I have just returned from two international conferences in Asia. The first one, International Trends in University Rankings and Its Impact on Higher Education Policy, was held in Taipei. The conference was organized by the Higher Education and Accreditation Council of Taiwan. There were participants from many universities from all parts of Taiwan. I discussed the third annual U.S. News World's Best Universities rankings, explaining why U.S. News is doing global university rankings, and how global university rankings differ from national rankings of colleges in just one country.
Marybeth Gasman of the Graduate School of Education discusses African-Americans in science, technology, engineering and mathematics.
President Amy Gutmann says, “The single biggest lever for economic innovation in our society is education.”
New Haven, Seeking to Get More Students Into College, Will Pay TuitionNew Haven, Seeking to Get More Students Into College, Will Pay TuitionNew Haven, Seeking to Get More Students Into College, Will Pay TuitionNew Haven, Seeking to Get More Students Into
Public high school students in New Haven now have another reason to go to college: free tuition. City and school officials announced on Tuesday that a new program, called New Haven Promise, would offer to pay eligible students’ way through any public college or university in Connecticut. The program will also pay up to $2,500 a year to those who attend a private college in the state.
WASHINGTON — “How do you draw the line,” Justice Sonia Sotomayor asked at a Supreme Court argument on Monday, “between a student who is working and a worker who is studying?” The case concerned medical residents, who work long hours as part of their studies, providing care to hospital patients. They are often paid more than $50,000 a year.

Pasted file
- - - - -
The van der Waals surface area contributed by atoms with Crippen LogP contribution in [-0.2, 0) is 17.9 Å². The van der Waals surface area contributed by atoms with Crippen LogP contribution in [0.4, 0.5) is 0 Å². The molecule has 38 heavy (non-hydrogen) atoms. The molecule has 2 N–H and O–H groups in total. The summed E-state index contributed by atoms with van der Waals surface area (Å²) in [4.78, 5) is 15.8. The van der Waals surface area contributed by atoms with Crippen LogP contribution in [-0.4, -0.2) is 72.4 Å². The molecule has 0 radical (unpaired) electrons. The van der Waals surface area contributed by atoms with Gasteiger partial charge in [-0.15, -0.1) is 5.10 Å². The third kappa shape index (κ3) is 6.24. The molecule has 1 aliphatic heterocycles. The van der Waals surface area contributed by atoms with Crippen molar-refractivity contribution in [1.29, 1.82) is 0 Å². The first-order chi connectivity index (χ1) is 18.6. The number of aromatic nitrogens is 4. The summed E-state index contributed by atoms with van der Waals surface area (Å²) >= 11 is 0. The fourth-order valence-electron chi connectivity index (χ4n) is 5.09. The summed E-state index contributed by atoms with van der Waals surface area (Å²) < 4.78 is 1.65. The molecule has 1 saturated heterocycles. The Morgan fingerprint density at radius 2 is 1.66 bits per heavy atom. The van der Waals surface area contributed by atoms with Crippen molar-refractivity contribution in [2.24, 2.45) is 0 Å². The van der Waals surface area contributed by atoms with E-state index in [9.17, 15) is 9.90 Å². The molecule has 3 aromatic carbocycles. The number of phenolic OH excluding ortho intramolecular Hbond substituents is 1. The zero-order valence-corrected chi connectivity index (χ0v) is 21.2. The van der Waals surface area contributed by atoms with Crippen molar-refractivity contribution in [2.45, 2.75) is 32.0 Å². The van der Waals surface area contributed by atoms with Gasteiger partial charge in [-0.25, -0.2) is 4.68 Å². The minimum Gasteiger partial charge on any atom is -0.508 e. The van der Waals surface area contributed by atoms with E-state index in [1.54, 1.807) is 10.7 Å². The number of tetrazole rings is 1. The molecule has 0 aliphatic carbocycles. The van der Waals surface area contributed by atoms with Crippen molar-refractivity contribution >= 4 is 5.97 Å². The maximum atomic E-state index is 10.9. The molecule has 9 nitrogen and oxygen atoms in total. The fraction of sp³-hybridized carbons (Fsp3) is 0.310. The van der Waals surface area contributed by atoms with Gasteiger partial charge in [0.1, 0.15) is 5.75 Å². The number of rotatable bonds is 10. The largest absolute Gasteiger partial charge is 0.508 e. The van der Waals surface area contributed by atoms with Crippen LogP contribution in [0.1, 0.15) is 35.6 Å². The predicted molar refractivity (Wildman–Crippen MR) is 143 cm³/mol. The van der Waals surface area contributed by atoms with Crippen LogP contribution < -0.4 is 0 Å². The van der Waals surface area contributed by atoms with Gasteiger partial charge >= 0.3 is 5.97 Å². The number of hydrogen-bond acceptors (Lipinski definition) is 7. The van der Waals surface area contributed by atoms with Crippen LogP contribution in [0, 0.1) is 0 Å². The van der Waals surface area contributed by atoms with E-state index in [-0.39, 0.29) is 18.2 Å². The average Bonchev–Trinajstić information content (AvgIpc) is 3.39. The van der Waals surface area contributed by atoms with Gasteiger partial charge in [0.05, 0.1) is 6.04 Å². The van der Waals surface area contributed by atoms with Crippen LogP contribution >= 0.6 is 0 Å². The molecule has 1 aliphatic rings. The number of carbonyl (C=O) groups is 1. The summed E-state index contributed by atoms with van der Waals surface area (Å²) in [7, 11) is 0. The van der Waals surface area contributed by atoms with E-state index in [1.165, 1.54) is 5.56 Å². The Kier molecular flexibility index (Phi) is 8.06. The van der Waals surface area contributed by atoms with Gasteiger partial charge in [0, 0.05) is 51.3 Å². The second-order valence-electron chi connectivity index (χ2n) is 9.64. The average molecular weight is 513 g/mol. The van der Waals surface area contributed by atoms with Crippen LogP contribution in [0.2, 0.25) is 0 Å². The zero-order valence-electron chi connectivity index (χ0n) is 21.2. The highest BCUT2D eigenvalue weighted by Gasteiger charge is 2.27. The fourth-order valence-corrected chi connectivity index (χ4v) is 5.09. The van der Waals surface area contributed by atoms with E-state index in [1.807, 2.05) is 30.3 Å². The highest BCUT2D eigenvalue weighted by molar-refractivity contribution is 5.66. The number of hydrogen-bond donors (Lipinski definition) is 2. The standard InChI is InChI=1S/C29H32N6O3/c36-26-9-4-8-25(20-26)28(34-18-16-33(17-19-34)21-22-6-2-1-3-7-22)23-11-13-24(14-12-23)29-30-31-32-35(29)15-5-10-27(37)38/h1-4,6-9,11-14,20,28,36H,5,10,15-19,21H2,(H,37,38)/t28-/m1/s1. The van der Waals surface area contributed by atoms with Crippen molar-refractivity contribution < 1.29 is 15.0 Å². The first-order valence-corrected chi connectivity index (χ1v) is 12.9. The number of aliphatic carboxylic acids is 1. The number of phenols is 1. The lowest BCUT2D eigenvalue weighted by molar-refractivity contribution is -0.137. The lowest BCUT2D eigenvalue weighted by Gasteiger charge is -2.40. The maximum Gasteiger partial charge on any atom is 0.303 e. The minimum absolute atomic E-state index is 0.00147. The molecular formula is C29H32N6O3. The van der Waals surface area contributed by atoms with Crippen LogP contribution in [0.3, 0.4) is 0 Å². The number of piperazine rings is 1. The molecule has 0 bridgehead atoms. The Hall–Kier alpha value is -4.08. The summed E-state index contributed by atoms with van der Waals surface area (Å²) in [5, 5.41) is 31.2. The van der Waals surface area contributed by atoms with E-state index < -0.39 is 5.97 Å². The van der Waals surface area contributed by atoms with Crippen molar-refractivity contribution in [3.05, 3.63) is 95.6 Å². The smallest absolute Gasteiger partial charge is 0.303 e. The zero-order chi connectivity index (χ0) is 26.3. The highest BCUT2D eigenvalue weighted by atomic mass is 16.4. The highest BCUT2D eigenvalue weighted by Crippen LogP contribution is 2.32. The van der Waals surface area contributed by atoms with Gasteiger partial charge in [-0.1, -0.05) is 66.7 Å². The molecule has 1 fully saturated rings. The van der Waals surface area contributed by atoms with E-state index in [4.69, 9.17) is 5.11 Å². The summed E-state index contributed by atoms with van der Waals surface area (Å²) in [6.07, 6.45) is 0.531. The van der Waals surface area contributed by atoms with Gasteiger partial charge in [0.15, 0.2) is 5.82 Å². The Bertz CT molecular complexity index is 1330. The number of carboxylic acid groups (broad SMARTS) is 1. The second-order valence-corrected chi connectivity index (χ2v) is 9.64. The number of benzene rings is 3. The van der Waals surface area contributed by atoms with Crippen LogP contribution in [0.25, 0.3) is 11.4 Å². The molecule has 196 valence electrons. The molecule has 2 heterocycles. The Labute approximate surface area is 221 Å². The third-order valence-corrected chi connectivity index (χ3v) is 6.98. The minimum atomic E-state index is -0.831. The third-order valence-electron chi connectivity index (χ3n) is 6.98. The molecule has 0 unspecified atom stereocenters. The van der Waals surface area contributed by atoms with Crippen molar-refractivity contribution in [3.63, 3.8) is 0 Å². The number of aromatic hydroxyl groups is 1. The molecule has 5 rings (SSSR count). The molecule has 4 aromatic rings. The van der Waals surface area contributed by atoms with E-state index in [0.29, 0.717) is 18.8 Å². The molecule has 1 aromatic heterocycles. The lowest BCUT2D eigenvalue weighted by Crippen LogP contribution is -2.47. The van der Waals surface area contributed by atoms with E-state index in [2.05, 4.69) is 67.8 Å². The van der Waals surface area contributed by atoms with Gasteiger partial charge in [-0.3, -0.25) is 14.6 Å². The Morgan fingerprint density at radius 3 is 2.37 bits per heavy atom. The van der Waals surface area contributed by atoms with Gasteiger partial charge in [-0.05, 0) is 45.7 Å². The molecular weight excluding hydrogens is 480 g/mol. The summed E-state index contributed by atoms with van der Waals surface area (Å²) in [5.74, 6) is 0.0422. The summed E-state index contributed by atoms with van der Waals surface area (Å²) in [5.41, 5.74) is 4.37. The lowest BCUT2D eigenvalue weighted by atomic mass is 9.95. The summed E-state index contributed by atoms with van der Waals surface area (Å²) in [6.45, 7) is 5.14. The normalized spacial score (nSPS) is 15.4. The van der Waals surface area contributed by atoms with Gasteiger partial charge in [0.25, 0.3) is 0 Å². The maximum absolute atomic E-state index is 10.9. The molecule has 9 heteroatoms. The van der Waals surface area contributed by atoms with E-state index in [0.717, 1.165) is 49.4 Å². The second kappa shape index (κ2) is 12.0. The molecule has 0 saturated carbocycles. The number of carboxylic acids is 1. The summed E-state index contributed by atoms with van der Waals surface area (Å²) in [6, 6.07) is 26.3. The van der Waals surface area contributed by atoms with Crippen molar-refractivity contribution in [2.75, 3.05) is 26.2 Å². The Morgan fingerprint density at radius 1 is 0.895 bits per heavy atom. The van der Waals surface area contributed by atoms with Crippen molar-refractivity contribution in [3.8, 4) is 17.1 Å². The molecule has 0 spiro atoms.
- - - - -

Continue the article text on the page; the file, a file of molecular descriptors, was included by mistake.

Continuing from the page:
Marybeth Gasman of the Graduate School of Education shares her perspective on what historically black colleges and universities can contribute to the higher-education system as a whole.
After spending most of my adult life in private higher education, I've concluded that most of our students are unprepared for college. They may be academically ready and emotionally mature, but they don't understand what a college is or what its motives and mission are.
The numbers keep rising, the superlatives keep glowing. Each year, selective colleges promote their application totals, along with the virtues of their applicants. For this fall’s freshman class, the statistics reached remarkable levels. Stanford received a record 32,022 applications from students it called “simply amazing,” and accepted 7 percent of them. Brown saw an unprecedented 30,135 applicants, who left the admissions staff “deeply impressed and at times awed.” Nine percent were admitted.